CFO Patronis adds anti-fraud measures to special session agenda

by | May 13, 2022


Florida Chief Financial Officer (CFO) Jimmy Patronis announced five legislative proposals targeting fraud that he will pursue during the upcoming special session on insurance reform, adding to the efforts that he has put forward in assembling a pair of anti-fraud teams late last year.

A primary proposal for the upcoming session is to establish three anti-fraud Homeowner Squads. The Department of Financial Services (DFS) will request 23 new positions, including fifteen detectives, three supervisors to work cases, three attorneys, and one administrator, to prosecute cases.

The teams would cover Jacksonville, Fort Lauderdale, and Miami.

 “As area policyholders know, Florida’s insurance market is in trouble. We are seeing more private carriers exit the market, and we’re seeing Citizens Insurance policies grow. Governor DeSantis has rightly called a special session to reform insurance, and lawmakers will have an opportunity to curb frivolous litigation and fight fraud,” said Patronis during the press conference announcement of his proposals. “Florida communities are under attack by fraudsters who are willing to try anything to game the system. They are stealing from us all! To win this war, we need the troops, the weapons, and a full commitment to the mission. So in this special session, I will put forward five initiatives aimed at cracking down on the kind of fraud that increases all of our rates.”

The second initiative would create a $3 million anti-fraud and public education campaign, while the third initiative proposes to amend Florida’s False Claims Act to allow whistleblowers to recover damages in Qui-Tam cases.

Qui-Tam cases allow the general public to file whistleblower complaints about fraud cases, without necessarily being the victim, or as part of the fraud taking place.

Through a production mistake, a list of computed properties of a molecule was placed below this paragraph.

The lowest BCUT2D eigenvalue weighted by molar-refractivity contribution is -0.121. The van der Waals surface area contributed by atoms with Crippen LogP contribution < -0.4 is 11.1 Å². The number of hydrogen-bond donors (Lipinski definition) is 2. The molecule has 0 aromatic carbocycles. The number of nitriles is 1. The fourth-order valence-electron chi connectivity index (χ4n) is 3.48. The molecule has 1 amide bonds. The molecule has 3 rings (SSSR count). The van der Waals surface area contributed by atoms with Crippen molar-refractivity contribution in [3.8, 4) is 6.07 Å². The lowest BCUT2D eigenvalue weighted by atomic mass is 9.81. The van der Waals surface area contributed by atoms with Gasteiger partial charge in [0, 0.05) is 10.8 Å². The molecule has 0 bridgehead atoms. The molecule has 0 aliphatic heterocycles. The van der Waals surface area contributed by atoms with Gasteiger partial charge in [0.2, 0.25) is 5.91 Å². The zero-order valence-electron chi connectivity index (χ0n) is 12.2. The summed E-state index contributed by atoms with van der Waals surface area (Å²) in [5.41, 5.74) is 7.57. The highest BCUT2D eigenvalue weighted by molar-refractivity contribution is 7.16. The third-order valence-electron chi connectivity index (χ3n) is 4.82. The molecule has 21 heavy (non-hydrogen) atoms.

The Qui-Tam proposal conjoins with the CFO’s fourth proposal that would incentivize and provide monetary compensation for usable information regarding fraud cases, in the same vein that residents can be rewarded by Crime Stoppers after giving information that leads to an arrest.

“We need teams that live-and-breathe property and casualty fraud, and we need to give state attorneys good cases so that we can accelerate the pace at which these fraudsters are sent to jail, said Patronis. “By placing these new teams in areas with lots of fraud, we’ll not only hold criminals accountable, but we’ll provide even more deterrence and potential savings to homeowners through lower premiums.”

The final proposal would make changes to Assignment of Benefits (AOB) law, including banning the bundling of AOBs.

An AOB is an agreement that allows for the transfer of insurance claims rights or benefits of the policy to a third party. An AOB gives the third-party authority to file a claim, make repair decisions, and collect insurance payments without the involvement of the homeowner.

AOBs have been used with life and health insurance policies for many years. However, AOBs are now commonly used in homeowners’ insurance claims by restoration companies and contractors.

1 Comment

  1. Ross L Poling

    Many years ago, the state had an office that investigated the insurance companies/ So why is the state saying they need to hire people? Could it be this dept that was in place the GOP government stopped funding and now seems concerned when it comes to getting votes!

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